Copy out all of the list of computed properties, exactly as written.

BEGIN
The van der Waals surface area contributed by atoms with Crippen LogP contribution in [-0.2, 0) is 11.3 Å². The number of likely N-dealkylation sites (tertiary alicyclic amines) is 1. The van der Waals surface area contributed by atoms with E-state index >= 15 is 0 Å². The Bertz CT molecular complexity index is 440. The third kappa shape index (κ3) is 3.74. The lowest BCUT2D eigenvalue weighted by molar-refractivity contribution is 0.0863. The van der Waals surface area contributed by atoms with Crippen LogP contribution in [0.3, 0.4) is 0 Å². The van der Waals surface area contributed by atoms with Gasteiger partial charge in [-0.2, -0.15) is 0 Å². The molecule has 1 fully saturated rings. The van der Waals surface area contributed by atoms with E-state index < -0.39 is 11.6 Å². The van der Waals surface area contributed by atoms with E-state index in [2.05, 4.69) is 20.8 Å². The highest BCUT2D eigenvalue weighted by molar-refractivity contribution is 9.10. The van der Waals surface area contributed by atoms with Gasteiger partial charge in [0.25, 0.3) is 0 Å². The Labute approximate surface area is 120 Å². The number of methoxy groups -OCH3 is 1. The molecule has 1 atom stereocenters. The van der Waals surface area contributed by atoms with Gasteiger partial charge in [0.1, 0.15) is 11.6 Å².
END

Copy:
The van der Waals surface area contributed by atoms with Crippen LogP contribution in [-0.2, 0) is 11.3 Å². The number of likely N-dealkylation sites (tertiary alicyclic amines) is 1. The van der Waals surface area contributed by atoms with E-state index >= 15 is 0 Å². The Bertz CT molecular complexity index is 440. The third kappa shape index (κ3) is 3.74. The lowest BCUT2D eigenvalue weighted by molar-refractivity contribution is 0.0863. The van der Waals surface area contributed by atoms with Crippen LogP contribution in [0.3, 0.4) is 0 Å². The van der Waals surface area contributed by atoms with Gasteiger partial charge in [-0.2, -0.15) is 0 Å². The molecule has 1 fully saturated rings. The van der Waals surface area contributed by atoms with E-state index < -0.39 is 11.6 Å². The van der Waals surface area contributed by atoms with E-state index in [2.05, 4.69) is 20.8 Å². The highest BCUT2D eigenvalue weighted by molar-refractivity contribution is 9.10. The van der Waals surface area contributed by atoms with Gasteiger partial charge in [0.25, 0.3) is 0 Å². The Labute approximate surface area is 120 Å². The number of methoxy groups -OCH3 is 1. The molecule has 1 atom stereocenters. The van der Waals surface area contributed by atoms with Gasteiger partial charge in [0.1, 0.15) is 11.6 Å².